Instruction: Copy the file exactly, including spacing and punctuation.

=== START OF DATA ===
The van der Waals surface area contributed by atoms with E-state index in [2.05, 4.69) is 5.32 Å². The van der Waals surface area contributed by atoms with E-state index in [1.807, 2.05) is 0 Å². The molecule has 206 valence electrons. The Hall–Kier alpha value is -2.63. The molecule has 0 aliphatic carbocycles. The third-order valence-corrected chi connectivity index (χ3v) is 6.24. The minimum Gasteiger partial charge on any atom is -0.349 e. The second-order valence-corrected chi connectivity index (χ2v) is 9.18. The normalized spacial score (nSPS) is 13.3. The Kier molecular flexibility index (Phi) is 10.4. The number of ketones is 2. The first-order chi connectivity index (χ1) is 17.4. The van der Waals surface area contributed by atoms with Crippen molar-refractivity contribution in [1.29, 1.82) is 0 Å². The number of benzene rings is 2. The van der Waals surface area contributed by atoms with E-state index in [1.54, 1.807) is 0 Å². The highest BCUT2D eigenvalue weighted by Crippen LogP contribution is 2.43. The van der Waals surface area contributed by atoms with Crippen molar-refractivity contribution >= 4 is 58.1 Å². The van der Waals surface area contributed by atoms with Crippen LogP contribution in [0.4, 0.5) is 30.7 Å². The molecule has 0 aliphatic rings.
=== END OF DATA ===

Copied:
The van der Waals surface area contributed by atoms with E-state index in [2.05, 4.69) is 5.32 Å². The van der Waals surface area contributed by atoms with E-state index in [1.807, 2.05) is 0 Å². The molecule has 206 valence electrons. The Hall–Kier alpha value is -2.63. The molecule has 0 aliphatic carbocycles. The third-order valence-corrected chi connectivity index (χ3v) is 6.24. The minimum Gasteiger partial charge on any atom is -0.349 e. The second-order valence-corrected chi connectivity index (χ2v) is 9.18. The normalized spacial score (nSPS) is 13.3. The Kier molecular flexibility index (Phi) is 10.4. The number of ketones is 2. The first-order chi connectivity index (χ1) is 17.4. The van der Waals surface area contributed by atoms with Crippen molar-refractivity contribution in [1.29, 1.82) is 0 Å². The number of benzene rings is 2. The van der Waals surface area contributed by atoms with E-state index in [1.54, 1.807) is 0 Å². The highest BCUT2D eigenvalue weighted by Crippen LogP contribution is 2.43. The van der Waals surface area contributed by atoms with Crippen molar-refractivity contribution >= 4 is 58.1 Å². The van der Waals surface area contributed by atoms with Crippen LogP contribution in [0.4, 0.5) is 30.7 Å². The molecule has 0 aliphatic rings.